The accommodations at The Willow House are pretty basic, but reasonably priced. For years, my uncle ran the The Natural Bridge Hotel and Conference Center in Natural Bridge, Virginia. They have “cabins” there. Basically, they are little buildings with six to eight rooms in them. The Willow House only has one building with rooms, but it really reminded me of the Natural Bridge Hotel cabins. The Willow House has plenty of free parking and offers a great breakfast.
On Friday morning, after a good night’s sleep, Bill and I were both feeling fine again. We had a big breakfast in the inn’s charming restaurant, then set off for Mildenhall. Bill had set the GPS to find Tolley Cobbold Street. If you click the link, you can get the backstory on why finding that street was on my bucket list. The short version is that legend has it, that street was named after my late father, Charles P. Tolley. I wanted to see if the street was still there 38 years after we PCS’d.
We got to Mildenhall and found Tolly Cobbold Street. At first, I was a little disappointed. Tolly Cobbold is the name of a beer that was produced for centuries in nearby Bury St. Edmunds until the brewery ceased production in 2002. I was looking for Tolley Cobbold Street. Unwilling to be let down by not finding it, Bill and I drove around some more and found the British school where I went to kindergarten. We found the main drag, which features beautiful St. Mary’s Church and a charming little market square. We also found our old house, which I easily recognized because it’s base housing and there’s a big field behind it.
Beyond those brambles is the field that backs up to our old house on base. In my day, there were cows there. Now there are horses. I’d rather gaze at the horses.
Me in Mildenhall as a little girl, looking at the cows from our yard.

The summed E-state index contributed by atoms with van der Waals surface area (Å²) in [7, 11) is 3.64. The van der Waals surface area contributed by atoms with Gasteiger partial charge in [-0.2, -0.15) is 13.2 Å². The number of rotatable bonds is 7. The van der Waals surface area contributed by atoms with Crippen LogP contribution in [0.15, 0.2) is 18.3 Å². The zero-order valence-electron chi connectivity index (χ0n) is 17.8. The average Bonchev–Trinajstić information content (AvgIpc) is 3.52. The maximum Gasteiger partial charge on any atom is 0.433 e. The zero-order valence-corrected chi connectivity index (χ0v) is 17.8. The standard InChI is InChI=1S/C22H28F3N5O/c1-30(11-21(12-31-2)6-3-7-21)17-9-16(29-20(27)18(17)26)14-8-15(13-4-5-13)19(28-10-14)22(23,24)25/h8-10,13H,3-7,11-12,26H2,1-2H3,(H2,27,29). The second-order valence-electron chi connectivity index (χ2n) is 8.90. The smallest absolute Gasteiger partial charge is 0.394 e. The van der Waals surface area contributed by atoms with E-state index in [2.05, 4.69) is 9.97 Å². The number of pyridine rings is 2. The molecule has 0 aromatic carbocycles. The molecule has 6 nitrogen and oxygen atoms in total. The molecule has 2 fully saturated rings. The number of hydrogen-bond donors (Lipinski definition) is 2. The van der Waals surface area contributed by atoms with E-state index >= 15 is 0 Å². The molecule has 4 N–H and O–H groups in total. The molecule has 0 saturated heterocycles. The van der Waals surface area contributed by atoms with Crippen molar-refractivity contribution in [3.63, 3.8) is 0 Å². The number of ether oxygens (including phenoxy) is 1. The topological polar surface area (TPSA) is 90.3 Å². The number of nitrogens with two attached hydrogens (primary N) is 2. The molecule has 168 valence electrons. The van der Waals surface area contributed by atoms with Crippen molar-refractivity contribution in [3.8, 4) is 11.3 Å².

Tolly Cobbold Street
Tolley Cobbold Road!
I told Bill I wanted to drive into our old neighborhood. He was reluctant because we didn’t have a visitor’s pass. However, I noticed that the guard shack near the neighborhood (which I don’t think existed in 1978) was standing wide open and unmanned. I kept pressuring Bill, so he finally relented… And then, I saw it. The sign… Tolley Cobbold Road (instead of Street). As I snapped a picture of it, I had to wonder how many Air Force folks looked at that sign right next to Tolly Cobbold Street and wondered if it was a typo.
My old school. I went to kindergarten here with a bunch of British five year olds. My mom said she sent me there because the school day was longer. I’m glad she did it, even if she did it for kind of selfish reasons.
Our old English house… the first one I have memories of in my lifetime. I sent these pictures to my sisters, who were much older when we lived there and they confirmed that my memory hadn’t failed me!
I was a little sad to see all those trash bins under the gazebo.
Scenes from around Mildenhall. I hear they are planning to shut the base… That makes me sad, especially since its been built up so much now! And they like Americans, too… right?